Besides the school and county bonds, appellants were the owners of a Soldiers' Bonus bond in the sum of $1,000, and Road bonds or certificates to the amount of $82,000. The exemption of the Bonus bond was declared by the statute authorizing the issue. Acts 39th G.A. c. 332, § 10, adopted March 23, 1921. The exemption is now subdivision 22 of section 6944 3f the Code of 1935, and should be given the same meaning as the exemption conferred by the other subdivisions. The Road bonds or certificates have their exemption under a different statute (section 4753-a13, Codes of 1931 and 1935), but the bonds are expressly declared to be obligations of the county (section 4753-a14), and, as the court below observed, there is no reason to suppose that the exemption given them was broader than that of county obligations generally.

2. The meaning of the Iowa statutes is clarified, if otherwise uncertain, by the opinions of the Iowa court in this and other cases.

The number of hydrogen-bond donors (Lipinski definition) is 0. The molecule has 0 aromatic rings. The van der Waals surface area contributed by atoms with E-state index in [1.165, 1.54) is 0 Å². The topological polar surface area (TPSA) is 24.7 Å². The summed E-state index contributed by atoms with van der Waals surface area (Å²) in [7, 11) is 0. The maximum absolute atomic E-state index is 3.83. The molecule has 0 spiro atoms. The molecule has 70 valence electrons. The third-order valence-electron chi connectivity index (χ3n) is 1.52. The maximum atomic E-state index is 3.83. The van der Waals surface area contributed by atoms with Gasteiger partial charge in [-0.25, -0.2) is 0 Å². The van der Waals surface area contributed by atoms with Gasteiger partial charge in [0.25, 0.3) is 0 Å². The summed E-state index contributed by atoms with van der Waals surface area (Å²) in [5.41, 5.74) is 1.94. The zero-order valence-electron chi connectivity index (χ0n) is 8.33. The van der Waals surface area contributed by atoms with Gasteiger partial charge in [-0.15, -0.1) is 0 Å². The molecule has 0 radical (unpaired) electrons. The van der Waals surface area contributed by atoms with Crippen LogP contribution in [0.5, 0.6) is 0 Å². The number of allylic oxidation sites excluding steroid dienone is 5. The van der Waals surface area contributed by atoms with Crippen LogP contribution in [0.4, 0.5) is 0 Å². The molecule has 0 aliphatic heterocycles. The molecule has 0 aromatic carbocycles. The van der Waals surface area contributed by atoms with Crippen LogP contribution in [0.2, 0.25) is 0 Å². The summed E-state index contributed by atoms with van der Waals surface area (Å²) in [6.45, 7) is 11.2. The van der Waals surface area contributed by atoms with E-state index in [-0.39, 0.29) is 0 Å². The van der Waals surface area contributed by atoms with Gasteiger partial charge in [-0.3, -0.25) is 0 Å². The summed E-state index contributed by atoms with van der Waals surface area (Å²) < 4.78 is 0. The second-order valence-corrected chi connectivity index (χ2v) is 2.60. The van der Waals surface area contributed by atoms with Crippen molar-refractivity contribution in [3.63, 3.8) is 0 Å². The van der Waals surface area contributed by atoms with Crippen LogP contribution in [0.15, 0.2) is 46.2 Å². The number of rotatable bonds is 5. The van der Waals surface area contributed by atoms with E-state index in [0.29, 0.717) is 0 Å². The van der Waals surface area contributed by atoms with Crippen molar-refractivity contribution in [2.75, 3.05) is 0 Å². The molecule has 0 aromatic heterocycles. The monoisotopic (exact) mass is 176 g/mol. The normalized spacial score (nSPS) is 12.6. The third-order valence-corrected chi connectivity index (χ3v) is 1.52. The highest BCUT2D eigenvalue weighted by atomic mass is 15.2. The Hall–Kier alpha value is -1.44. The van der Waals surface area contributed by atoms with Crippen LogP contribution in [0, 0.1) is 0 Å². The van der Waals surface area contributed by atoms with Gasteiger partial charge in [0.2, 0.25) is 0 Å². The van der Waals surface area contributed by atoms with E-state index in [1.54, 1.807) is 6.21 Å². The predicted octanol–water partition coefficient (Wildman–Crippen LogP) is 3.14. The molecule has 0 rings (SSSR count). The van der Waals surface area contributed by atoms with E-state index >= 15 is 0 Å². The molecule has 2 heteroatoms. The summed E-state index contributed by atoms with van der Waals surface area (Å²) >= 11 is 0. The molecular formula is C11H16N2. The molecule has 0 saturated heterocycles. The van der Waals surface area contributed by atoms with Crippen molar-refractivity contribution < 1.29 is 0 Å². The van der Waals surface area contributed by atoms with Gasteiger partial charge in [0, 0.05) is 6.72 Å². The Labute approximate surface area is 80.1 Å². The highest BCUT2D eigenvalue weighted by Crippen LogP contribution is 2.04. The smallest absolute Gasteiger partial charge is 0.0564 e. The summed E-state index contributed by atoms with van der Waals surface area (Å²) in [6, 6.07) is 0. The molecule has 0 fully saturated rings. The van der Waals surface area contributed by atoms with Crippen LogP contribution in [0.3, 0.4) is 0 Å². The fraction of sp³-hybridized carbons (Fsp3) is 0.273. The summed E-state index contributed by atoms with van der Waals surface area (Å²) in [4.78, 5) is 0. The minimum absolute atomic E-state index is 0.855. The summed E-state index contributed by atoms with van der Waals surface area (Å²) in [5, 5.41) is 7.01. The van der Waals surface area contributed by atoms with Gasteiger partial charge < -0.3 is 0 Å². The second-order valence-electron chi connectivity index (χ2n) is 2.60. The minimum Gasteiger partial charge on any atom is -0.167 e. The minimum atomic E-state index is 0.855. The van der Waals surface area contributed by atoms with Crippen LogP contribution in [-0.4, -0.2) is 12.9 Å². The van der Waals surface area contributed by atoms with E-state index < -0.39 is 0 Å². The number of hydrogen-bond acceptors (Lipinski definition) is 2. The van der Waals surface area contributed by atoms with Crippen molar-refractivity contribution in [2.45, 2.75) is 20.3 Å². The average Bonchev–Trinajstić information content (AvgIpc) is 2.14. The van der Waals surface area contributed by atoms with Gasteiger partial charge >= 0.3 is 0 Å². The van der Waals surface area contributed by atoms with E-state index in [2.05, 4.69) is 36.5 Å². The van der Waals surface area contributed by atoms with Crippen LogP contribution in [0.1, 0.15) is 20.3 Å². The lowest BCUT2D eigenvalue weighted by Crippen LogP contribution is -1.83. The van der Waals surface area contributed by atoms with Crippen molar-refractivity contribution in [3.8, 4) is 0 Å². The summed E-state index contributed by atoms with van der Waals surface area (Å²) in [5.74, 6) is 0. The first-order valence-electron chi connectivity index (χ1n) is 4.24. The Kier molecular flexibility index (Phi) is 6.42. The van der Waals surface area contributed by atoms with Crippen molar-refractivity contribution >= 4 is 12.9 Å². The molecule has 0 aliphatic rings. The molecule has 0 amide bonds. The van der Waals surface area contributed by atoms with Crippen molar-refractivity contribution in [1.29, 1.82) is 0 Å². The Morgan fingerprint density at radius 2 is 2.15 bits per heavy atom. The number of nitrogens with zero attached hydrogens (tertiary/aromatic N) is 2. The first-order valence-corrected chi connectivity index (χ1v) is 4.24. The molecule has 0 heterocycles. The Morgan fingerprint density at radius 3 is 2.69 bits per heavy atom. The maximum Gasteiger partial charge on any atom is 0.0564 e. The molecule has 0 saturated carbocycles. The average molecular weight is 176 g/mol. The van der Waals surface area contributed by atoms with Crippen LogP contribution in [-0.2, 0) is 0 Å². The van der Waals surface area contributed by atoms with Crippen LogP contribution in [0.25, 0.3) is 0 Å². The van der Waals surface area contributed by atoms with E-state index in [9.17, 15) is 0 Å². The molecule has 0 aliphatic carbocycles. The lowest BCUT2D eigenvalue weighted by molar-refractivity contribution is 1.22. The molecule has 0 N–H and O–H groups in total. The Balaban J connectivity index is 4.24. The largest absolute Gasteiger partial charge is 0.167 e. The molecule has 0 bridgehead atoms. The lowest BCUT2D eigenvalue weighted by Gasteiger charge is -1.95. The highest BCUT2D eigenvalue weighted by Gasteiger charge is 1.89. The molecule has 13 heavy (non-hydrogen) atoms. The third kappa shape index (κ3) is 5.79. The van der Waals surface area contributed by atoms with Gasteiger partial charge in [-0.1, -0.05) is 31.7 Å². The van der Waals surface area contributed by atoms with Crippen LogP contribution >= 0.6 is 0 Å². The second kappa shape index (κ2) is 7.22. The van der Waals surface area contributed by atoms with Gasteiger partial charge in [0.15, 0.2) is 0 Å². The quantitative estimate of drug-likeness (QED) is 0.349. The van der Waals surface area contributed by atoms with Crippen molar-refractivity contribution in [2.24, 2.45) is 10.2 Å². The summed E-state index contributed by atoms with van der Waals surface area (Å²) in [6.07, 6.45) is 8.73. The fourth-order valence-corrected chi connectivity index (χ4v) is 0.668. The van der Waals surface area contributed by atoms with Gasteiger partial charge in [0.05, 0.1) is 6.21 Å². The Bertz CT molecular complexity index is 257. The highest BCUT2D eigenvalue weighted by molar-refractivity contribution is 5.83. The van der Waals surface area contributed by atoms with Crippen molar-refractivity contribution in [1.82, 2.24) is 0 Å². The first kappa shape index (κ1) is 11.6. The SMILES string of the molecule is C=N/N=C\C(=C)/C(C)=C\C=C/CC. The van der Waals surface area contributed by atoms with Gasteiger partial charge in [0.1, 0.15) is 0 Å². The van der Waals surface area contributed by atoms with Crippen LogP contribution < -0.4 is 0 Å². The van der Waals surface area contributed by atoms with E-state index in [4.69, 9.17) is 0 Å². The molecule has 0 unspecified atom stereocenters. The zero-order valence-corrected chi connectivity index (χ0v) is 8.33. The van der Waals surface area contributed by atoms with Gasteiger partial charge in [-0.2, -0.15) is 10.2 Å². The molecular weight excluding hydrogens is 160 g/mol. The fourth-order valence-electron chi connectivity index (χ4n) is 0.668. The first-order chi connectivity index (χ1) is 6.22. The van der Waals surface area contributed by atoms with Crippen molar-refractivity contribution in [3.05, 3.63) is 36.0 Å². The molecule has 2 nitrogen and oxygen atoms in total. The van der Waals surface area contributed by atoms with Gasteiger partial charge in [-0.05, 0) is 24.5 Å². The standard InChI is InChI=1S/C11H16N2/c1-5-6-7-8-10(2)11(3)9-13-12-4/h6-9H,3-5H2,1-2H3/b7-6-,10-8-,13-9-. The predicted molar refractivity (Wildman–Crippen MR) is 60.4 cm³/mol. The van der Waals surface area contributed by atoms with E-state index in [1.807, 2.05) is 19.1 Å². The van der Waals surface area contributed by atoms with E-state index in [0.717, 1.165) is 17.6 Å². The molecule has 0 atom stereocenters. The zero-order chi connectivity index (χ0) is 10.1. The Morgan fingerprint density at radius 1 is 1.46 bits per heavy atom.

The court in its opinion in this case applied the general principle that contracts of tax exemption must receive a strict construction. The teaching of this court has been always to the same effect. 'Grants of immunity from taxation, in derogation of a sovereign power of the state, are strictly construed.' Pacific Co. v. Johnson, 285 U.S. 480, 491, 52 S.Ct. 424, 426, 76 L.Ed. 893, citing many cases. Adhering to that principle, the Iowa court held that the tax exemption was limited to taxes upon property, and could not be extended to taxes in the nature of an excise. For this restriction it found support in its own earlier decisions, rendered many years before appellants' bonds were purchased. Thus, Sioux City v. Independent School District, 55 Iowa 150, 7 N.W. 488, decided in 1880, and Edwards & Walsh Construction Co. v. Jasper County, 117 Iowa 365, 90 N.W. 1006, 1011, 94 Am.St.Rep. 301, de- cided in 1902, held the exemption inapplicable to special assessments, limiting it at the same time 'to the taxes contemplated in title 6 of the Code.'6 So also Insurance Ass'n v. Gilbertson, 129 Iowa 658, 106 N.W. 153, decided in 1906, interpreting a different subdivision of the exemption statute, but a cognate one, again limited the exemption to taxes upon property, and refused to apply it to an excise or license tax measured by receipts. The ruling was reiterated in State v. City of Des Moines, 221 Iowa 642, 266 N.W. 41, decided in 1936, upon facts not greatly different. Cf. Plummer v. Coler, 178 U.S. 115, 20 S.Ct. 829, 44 L.Ed. 998. From these precedents the Iowa court advanced to the holding, announced in the case at bar, that a tax upon net income was substantially an excise, and hence did not come within the scope of an exemption confined to taxes upon property. The result was conceived to be...